There are a variety of ways to think about how the money to put inexpensive computers in the hands of teachers and students could be offset from other costs. In particular, textbook replacement is an obvious route, but it is difficult for the layperson to say how much of the cost of a textbook is printing. That is, what would the various spreadsheets look like if we still used the current corporate providers of educational content but ditched the paper. Well, here's one clue (via twie):
R.R. Donnelley & Sons Co. Tuesday said it had won a seven-year, $800 million contract from McGraw-Hill's education unit.
Donnelley, a Chicago-based printing company, said the contract covers textbooks, workbooks, testing material, teacher's editions and ancillary products.
I can't see any technical reason why McGraw-Hill wouldn't equally easily be able to announce a $500 million dollar contract to subsidize XO deployment in US schools, $25 million to subsidize related software development and, I dunno, $75 million for their server infrastructure with the goal of phasing out printed curriculum materials.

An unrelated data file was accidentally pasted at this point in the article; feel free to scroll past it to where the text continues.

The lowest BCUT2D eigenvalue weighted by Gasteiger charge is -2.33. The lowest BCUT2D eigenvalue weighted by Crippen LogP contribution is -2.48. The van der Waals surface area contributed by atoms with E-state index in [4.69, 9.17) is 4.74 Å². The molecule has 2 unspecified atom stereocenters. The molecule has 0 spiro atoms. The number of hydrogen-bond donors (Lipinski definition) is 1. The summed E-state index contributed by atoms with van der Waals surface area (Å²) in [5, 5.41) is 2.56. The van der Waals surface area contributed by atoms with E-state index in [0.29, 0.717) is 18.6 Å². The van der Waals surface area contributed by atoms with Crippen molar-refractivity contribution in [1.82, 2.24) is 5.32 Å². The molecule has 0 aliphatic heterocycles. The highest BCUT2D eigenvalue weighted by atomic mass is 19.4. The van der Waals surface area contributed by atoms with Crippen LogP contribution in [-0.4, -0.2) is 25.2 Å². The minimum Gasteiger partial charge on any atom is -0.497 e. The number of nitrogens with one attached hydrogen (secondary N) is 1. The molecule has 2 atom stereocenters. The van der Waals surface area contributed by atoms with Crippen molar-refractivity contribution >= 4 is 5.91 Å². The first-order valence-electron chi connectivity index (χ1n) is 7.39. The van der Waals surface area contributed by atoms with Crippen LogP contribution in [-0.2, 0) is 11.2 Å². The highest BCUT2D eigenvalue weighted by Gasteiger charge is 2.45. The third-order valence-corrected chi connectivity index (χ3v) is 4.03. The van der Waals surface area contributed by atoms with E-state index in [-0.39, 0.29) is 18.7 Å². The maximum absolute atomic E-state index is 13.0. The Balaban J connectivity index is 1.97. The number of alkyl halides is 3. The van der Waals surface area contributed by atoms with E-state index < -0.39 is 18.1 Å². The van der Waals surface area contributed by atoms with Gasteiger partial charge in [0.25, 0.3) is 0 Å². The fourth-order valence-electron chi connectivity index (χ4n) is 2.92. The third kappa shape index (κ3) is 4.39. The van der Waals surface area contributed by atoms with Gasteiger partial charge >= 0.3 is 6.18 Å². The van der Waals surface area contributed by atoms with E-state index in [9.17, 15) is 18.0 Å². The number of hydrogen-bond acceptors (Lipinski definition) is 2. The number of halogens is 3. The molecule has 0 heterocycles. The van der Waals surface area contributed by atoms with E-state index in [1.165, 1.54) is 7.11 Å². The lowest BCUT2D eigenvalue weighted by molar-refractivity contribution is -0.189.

I don't know much about the textbook business, but this also implies that McGraw-Hill's "2015 vision" for education still involves lots of paper. Or perhaps if $800 million reflects less paper and without ongoing conversion to digital they'd be spending $2 billion on printing.
In related news, I've been mostly using my XO as a book reader. I read My Own Kind of Freedom and a couple other long pdf reports on it and found the experience to be quite pleasant (aside from Sugar not knowing what to do with a zipped pdf). I wouldn't feel comfortable assigning an hour of reading every night on a handheld or regular laptop (it would be possible, but difficult to compel) but I think it is reasonable on an XO.